The word empirical denotes information gained by means of observation or experimentation. Empirical data are data produced by an experiment or observation....

 and experimental techniques in the testing, description and identification of numerous materia medica
Materia medica
Materia medica is a Latin medical term for the body of collected knowledge about the therapeutic properties of any substance used for healing . The term 'materia medica' derived from the title of a work by the Ancient Greek physician Pedanius Dioscorides in the 1st century AD, De materia medica libre...

, and separating unverified reports from those supported by actual tests and observations. His student Ibn al-Baitar wrote a pharmaceutical
Pharmacy is the health profession that links the health sciences with the chemical sciences and it is charged with ensuring the safe and effective use of pharmaceutical drugs...

 encyclopedia describing 1,400 plants, food
Food is any substance consumed to provide nutritional support for the body. It is usually of plant or animal origin, and contains essential nutrients, such as carbohydrates, fats, proteins, vitamins, or minerals...

s, and drug
A drug, broadly speaking, is any substance that, when absorbed into the body of a living organism, alters normal bodily function. There is no single, precise definition, as there are different meanings in drug control law, government regulations, medicine, and colloquial usage.In pharmacology, a...

s, 300 of which were his own original discoveries. A Latin translation of his work was useful to European biologists and pharmacists in the 18th and 19th centuries. Earth science
Earth science
Earth science is an all-embracing term for the sciences related to the planet Earth. It is arguably a special case in planetary science, the Earth being the only known life-bearing planet. There are both reductionist and holistic approaches to Earth sciences...

s such as geology were also studied extensively by Arabic geologists
Islamic geography
Geography and cartography in medieval Islam refers to the advancement of geography, cartography and the earth sciences in the medieval Islamic civilization....

, but by Avicenna's time, around 1000, the Arab Empire was in decline and scientists were not free to publish their ideas.
From the 13th century, the work of Aristotle was adapted rather rigidly into Christian philosophy
Christian philosophy
Christian philosophy may refer to any development in philosophy that is characterised by coming from a Christian tradition.- Origins of Christian philosophy :...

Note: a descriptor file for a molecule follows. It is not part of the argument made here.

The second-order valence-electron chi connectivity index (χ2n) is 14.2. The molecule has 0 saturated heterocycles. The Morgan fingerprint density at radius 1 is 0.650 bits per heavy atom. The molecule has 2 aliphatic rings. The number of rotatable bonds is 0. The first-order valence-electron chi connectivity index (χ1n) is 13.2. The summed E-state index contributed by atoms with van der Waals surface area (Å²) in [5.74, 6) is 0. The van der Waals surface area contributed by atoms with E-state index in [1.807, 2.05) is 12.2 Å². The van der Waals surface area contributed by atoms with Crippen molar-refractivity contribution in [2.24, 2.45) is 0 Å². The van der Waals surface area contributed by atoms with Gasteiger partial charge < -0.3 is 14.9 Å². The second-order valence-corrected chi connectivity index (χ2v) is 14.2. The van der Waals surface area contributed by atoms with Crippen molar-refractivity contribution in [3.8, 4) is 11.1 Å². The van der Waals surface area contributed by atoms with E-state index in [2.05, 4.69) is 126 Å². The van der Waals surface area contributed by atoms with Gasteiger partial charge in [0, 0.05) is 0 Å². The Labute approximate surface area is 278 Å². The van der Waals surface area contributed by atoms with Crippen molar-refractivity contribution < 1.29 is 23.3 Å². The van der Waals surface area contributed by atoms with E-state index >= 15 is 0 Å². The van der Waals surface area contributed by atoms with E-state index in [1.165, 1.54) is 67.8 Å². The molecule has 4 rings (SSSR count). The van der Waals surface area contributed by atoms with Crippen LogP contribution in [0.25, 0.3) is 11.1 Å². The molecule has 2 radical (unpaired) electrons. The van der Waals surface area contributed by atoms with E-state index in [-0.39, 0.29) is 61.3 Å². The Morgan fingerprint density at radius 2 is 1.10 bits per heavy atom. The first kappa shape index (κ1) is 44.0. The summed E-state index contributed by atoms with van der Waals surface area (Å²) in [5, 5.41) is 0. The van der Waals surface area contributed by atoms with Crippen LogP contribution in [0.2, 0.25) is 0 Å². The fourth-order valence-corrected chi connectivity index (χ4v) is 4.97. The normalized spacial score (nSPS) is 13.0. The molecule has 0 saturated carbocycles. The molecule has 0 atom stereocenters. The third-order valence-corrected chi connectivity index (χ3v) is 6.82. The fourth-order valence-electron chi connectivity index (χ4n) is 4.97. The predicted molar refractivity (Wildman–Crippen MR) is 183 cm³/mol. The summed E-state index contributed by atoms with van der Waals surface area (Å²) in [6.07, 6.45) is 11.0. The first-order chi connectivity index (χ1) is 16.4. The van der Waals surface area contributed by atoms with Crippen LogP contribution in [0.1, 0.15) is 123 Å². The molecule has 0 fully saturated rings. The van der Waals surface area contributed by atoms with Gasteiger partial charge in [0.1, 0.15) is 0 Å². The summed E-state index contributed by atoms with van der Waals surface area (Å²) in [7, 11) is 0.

, particularly by Thomas Aquinas
Thomas Aquinas
Thomas Aquinas, O.P. , also Thomas of Aquin or Aquino, was an Italian Dominican priest of the Catholic Church, and an immensely influential philosopher and theologian in the tradition of scholasticism, known as Doctor Angelicus, Doctor Communis, or Doctor Universalis...

, forming the basis for natural theology
Natural theology
Natural theology is a branch of theology based on reason and ordinary experience. Thus it is distinguished from revealed theology which is based on scripture and religious experiences of various kinds; and also from transcendental theology, theology from a priori reasoning.Marcus Terentius Varro ...

. During the Renaissance, scholars (herbalists and humanists, particularly) returned to direct observation of plants and animals for natural history, and many began to accumulate large collections of exotic specimens and unusual monsters. Andrea Cesalpino
Andrea Cesalpino
Andrea Cesalpino was an Italian physician, philosopher and botanist....

 was the creator of one of the first herbaria and the inventor of botanical systematics. Leonhart Fuchs
Leonhart Fuchs
Leonhart Fuchs , sometimes spelled Leonhard Fuchs, was a German physician and one of the three founding fathers of botany, along with Otto Brunfels and Hieronymus Bock .-Biography:...

 was one of the three founding fathers of botany, along with Otto Brunfels
Otto Brunfels
Otto Brunfels was a German theologian and botanist...

 and Hieronymus Bock
Hieronymus Bock
Hieronymus Bock was a German botanist, physician, and Lutheran minister who began the transition from medieval botany to the modern scientific worldview by arranging plants by their relation or resemblance....

. Important contributors to the field were also Valerius Cordus
Valerius Cordus
Valerius Cordus was a German physician and botanist who authored one of the greatest pharmacopoeias and one of the most celebrated herbals in history...

, Konrad Gesner (Historiae animalium
Historiae animalium (Gesner)